Tay–Sachs disease is typically first noticed in infants around 6 months old displaying an abnormally strong response
to sudden noises or other stimuli, known as the "startle response". There may also be listlessness or muscle stiffness (hypertonia). The disease is classified into several forms, which are differentiated based on the onset age of neurological symptoms.
Three main approaches have been used to prevent or reduce the incidence of Tay–Sachs:
Prenatal diagnosis. If both parents are identified as carriers, prenatal genetic testing can determine whether the
fetus has inherited a defective gene copy from both parents. Chorionic villus sampling (CVS), the most common
form of prenatal diagnosis, can be performed between 10 and 14 weeks of gestation. Amniocentesis is usually performed at 15–18 weeks.
These procedures have risks of miscarriage of 1% or less.
Preimplantation genetic diagnosis. By retrieving the mother's eggs for in vitro fertilization, it is possible to test the
embryo for the disorder prior to implantation. Healthy embryos are then selected and transferred into the mother's womb, while unhealthy
embryos are discarded. In addition to Tay–Sachs disease, preimplantation genetic diagnosis has been used to prevent cystic fibrosis and
sickle cell anemia among other genetic disorders.
Mate selection. In Orthodox Jewish circles, the organization Dor Yeshorim carries out an anonymous screening program so that
carriers for Tay–Sachs and other genetic disorders can avoid marrying each other.
Enzyme replacement therapy
Enzyme replacement therapy techniques have been investigated for lysosomal storage disorders, and could potentially
be used to treat Tay–Sachs as well. The goal would be to replace the nonfunctional enzyme, a process similar to insulin injections for diabetes.
However, in previous studies, the HEXA enzyme itself has been thought to be too large to pass through the specialized cell layer in the blood vessels
that forms the blood–brain barrier in humans. Researchers have also tried directly instilling the deficient enzyme hexosaminidase A into the cerebrospinal
fluid (CSF) which bathes the brain. However, intracerebral neurons seem unable to take up this physically large molecule efficiently even when it is
directly by them. Therefore, this approach to treatment of Tay–Sachs disease has also been ineffective so far.
Jacob Sheep Model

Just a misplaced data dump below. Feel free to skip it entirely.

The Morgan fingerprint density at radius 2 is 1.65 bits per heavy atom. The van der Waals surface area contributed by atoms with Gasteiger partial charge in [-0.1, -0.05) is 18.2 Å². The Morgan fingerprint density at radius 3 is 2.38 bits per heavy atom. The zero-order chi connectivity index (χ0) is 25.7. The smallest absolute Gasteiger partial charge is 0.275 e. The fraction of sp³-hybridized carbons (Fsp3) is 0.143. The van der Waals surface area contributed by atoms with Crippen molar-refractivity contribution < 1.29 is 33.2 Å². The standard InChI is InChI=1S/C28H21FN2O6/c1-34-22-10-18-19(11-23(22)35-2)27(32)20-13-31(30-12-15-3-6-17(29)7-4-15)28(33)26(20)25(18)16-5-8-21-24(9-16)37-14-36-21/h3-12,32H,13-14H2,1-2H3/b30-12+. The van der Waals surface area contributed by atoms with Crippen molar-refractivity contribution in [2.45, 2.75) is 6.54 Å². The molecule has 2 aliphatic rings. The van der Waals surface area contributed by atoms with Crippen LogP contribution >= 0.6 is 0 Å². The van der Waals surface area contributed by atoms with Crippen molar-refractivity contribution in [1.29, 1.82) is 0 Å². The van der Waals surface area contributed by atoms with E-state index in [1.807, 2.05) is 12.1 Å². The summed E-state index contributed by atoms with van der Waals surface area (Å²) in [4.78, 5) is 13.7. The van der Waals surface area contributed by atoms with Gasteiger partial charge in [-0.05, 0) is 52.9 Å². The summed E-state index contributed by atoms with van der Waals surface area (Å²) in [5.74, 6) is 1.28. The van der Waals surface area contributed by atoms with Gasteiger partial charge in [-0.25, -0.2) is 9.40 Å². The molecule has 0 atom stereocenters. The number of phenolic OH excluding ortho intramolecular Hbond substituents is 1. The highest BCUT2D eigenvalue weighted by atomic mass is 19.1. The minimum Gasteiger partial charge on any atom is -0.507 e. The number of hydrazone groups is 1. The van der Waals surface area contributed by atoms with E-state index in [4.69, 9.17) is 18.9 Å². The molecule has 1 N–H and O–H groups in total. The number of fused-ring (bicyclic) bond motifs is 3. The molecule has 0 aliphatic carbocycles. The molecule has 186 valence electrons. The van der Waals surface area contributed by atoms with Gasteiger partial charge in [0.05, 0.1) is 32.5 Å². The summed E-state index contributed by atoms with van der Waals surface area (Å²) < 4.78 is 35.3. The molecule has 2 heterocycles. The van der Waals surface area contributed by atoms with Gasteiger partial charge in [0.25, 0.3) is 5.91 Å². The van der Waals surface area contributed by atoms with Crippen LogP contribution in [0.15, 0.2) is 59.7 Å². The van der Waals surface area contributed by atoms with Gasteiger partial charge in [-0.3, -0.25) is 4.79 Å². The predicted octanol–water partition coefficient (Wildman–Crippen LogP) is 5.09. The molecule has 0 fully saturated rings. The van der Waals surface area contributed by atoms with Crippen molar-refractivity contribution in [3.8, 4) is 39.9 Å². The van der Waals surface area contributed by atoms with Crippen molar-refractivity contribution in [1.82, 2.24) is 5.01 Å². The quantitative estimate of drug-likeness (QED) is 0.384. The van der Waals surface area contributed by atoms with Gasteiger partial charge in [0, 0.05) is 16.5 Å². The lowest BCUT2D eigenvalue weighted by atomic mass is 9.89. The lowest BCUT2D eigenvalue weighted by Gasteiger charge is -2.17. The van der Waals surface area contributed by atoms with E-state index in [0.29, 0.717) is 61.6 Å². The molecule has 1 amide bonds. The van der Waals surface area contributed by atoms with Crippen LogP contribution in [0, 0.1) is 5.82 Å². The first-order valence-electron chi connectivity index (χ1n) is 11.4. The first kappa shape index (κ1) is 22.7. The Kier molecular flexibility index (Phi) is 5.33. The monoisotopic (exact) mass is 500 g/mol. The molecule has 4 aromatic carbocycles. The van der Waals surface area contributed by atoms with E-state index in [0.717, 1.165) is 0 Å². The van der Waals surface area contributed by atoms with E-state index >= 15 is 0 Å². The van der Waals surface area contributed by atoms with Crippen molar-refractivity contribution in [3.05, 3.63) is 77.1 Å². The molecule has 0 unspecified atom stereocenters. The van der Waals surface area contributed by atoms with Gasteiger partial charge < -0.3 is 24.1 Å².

Tay–Sachs disease exists in Jacob sheep. The biochemical mechanism for this disease in the Jacob sheep is virtually identical to that in humans,
wherein diminished activity of hexosaminidase A results in increased concentrations of GM2 ganglioside in the affected animal. Sequencing of the
HEXA gene cDNA of affected Jacobs sheep reveal an identical number of nucleotides and exons as in the human HEXA gene, and 86% nucleotide sequence
identity. A missense mutation (G444R) was found in the HEXA cDNA of the affected sheep. This mutation is a single nucleotide change at the end of exon 11,
resulting in that exon's deletion (before translation) via splicing. The Tay– Sachs model provided by the Jacob sheep is the first to offer promise as
a means for gene therapy clinical trials, which may prove useful for disease treatment in humans.
Substrate Reduction Therapy
Other experimental methods being researched involve substrate reduction therapy, which attempts to use alternative enzymes to increase the brain's catabolism of GM2 gangliosides to a point where residual degradative activity is sufficient to prevent substrate accumulation. One experiment has demonstrated that using the enzyme sialidase allows the genetic defect to be effectively bypassed, and as a consequence, GM2 gangliosides are metabolized so that their levels become almost inconsequential. If a safe pharmacological treatment can be developed – one that increases expression of lysosomal sialidase in neurons without other toxicity – then this new form of therapy could essentially cure the disease Another metabolic therapy under investigation for Tay–Sachs disease uses miglustat. This drug is a reversible inhibitor of the enzyme glucosylceramide synthase, which catalyses the first step in synthesizing glucose-based glycosphingolipids like GM2 ganglioside.
Increasing β-hexosaminidase A activity
As Tay–Sachs disease is a deficiency of β-hexosaminidase A, by getting a substance that increases its activity, people affected will not be deteriorating as fast or not at all. While for infantile Tay–Sachs disease, there is no β-hexosaminidase A so then the treatment would be ineffective. However, for people affected by Late-Onset Tay–Sachs disease, they still have β-hexosaminidase A. The drug pyrimethamine has been shown to increase activity of β-hexosaminidase A.However, the increased levels of β-hexosaminidase A still fall far short of the desired "10% of normal HEXA", above which the phenotypic symptoms begin to disappear.
Cord Blood Transplant
This is a highly invasive procedure which involves destroying the patient's blood system with chemotherapy and administering cord blood. Of five people who had received the treatment as of 2008, two were still alive after five years and they still had a great deal of health problems. Critics point to its harsh nature, and that it is unapproved. It is also hard for the blood to cross the blood–brain barrier, as well as very expensive, as each unit of cord blood costs $25,000 and adults need many units of cord blood.